Tutorial :write php code to mysql?



Question:

Is there any possibility to write php code to mysql and then use it in php, in order to process the output, not just write it?

I would like to use mysql, instead of included file...if it is possible.


Solution:1

You can use the eval() function to run a string as PHP code.

Store the string in the database and then get it from a query and run eval.

As everyone here will be saying, this isn't the best practice. There's a good chance that there is a better solution that you just haven't thought of yet. If there isn't, make sure the values in the database are not user editable of there could be some serious problems!

Alternatively, if you want to play it safer, you could define the PHP functions that can be called, and just store the function name. Then use call_user_func() to run the function!

This is much safer since you have explicitly defined the functions available to be run, but less flexible of course.


Solution:2

eval


Solution:3

Sure you can, you may use eval. But beware - eval is evil and if it contains user input a malicious user may take over your server. So, please, be kind, and don't use eval!


Solution:4

Yes you can store the PHP code like any other text and then use eval() to run it.

But: You won't get any warnings/errors if your code is wrong, only on runtime. This makes debugging your code extremely difficult.

So don't do it!
Really, I am serious about this. In the end, you will have a lot more work.

Besides that, without this database thing, your code is also easier to read and understand by others. They don't need to know what code is in the database, they can just look up the file that is included.


Solution:5

As others have answered, yes, that is possible; you can use eval() to run arbitrary PHP code. But it is rarely if ever a good idea to store PHP in the database and eval() it.

Perhaps you could outline what exactly you want to achieve and why you feel storing PHP in the database is a good solution. That way, if anyone feels he has a better solution for your problem, he can suggest it.


Solution:6

Sure it is possible and can be a good speed improvement. I'm using the cms "contenido" (www.contenido.org) where this practice is used for some editable components, (layouts/modules/data types etc.). Finally all code for one article is stored in one field and is performed with one eval call. Contenido is not perfect, nevertheless a good example for this practice.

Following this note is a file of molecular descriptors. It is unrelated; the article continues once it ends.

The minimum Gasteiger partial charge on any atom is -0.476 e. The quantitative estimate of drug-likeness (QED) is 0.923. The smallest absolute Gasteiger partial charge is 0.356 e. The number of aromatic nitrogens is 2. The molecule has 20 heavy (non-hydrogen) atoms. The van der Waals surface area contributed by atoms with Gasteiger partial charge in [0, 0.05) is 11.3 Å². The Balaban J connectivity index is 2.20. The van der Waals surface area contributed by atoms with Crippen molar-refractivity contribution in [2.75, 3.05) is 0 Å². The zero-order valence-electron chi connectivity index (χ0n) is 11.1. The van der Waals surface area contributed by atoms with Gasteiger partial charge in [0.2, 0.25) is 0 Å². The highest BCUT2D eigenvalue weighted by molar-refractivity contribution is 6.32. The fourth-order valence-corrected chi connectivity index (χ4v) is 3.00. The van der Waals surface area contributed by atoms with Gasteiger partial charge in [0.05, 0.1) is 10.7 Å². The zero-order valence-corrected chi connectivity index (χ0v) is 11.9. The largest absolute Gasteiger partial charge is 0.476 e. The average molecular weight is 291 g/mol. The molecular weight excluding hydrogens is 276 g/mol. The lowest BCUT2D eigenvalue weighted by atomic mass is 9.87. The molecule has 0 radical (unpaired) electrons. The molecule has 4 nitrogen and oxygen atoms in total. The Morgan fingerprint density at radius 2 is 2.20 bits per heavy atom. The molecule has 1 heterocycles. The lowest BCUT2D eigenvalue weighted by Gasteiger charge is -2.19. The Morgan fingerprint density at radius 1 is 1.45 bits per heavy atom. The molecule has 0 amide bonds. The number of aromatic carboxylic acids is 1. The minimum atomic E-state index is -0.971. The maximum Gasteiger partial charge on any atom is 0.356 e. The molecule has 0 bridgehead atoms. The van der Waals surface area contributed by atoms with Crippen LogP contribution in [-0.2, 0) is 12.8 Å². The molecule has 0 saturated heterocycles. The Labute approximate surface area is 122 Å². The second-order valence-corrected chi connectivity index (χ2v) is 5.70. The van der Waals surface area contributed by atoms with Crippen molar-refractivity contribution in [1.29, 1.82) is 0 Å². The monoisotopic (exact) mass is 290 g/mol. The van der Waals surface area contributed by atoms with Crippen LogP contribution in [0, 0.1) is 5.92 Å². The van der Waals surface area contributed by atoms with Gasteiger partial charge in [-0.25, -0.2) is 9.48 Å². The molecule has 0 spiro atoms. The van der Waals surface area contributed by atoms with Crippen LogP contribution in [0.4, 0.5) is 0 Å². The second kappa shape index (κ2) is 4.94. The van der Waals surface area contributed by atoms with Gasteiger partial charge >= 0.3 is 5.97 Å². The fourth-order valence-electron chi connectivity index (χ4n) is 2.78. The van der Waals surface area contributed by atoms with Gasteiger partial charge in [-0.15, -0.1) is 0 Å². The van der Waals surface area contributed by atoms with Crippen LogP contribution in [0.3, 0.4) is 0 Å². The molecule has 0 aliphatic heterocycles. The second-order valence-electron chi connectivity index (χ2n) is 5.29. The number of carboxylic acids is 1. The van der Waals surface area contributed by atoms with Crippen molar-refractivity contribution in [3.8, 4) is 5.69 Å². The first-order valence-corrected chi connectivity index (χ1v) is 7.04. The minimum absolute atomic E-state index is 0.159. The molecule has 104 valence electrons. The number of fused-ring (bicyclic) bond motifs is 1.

Missing version control is a disadvantage. But it is not a real problem with a simple way to export and import the code fragments.


Solution:7

As everyone says it's a bad practice to store your code in database and use eval function. My personal reasons are:

  • I care about debugging (there are plugins for php that let you debug your php code. PHP debugger is integrated in PhpEd and I believe it is integrated in NetBeans too) and it would be more difficult with eval.

  • Performance issues:

The speed of eval Besides security concerns eval also has the problem of being incredibly slow. In my testing on PHP 4.3.10 its 10 times slower then normal code and 28 times slower on PHP 5.1 beta1. (Source: http://blog.joshuaeichorn.com/archives/2005/08/01/using-eval-in-php/)

EDIT: Here are my results from testing script above on my machine (PHP 5.3.0):

Eval: 1000000 times took 8.2261250019073n

Same code not eval: 1000000 times took 0.27089691162109n

Eval in function: 1000000 times took 0.8873131275177n

So "evaled" code is 30.4 times slower than not evaled version of the same code.


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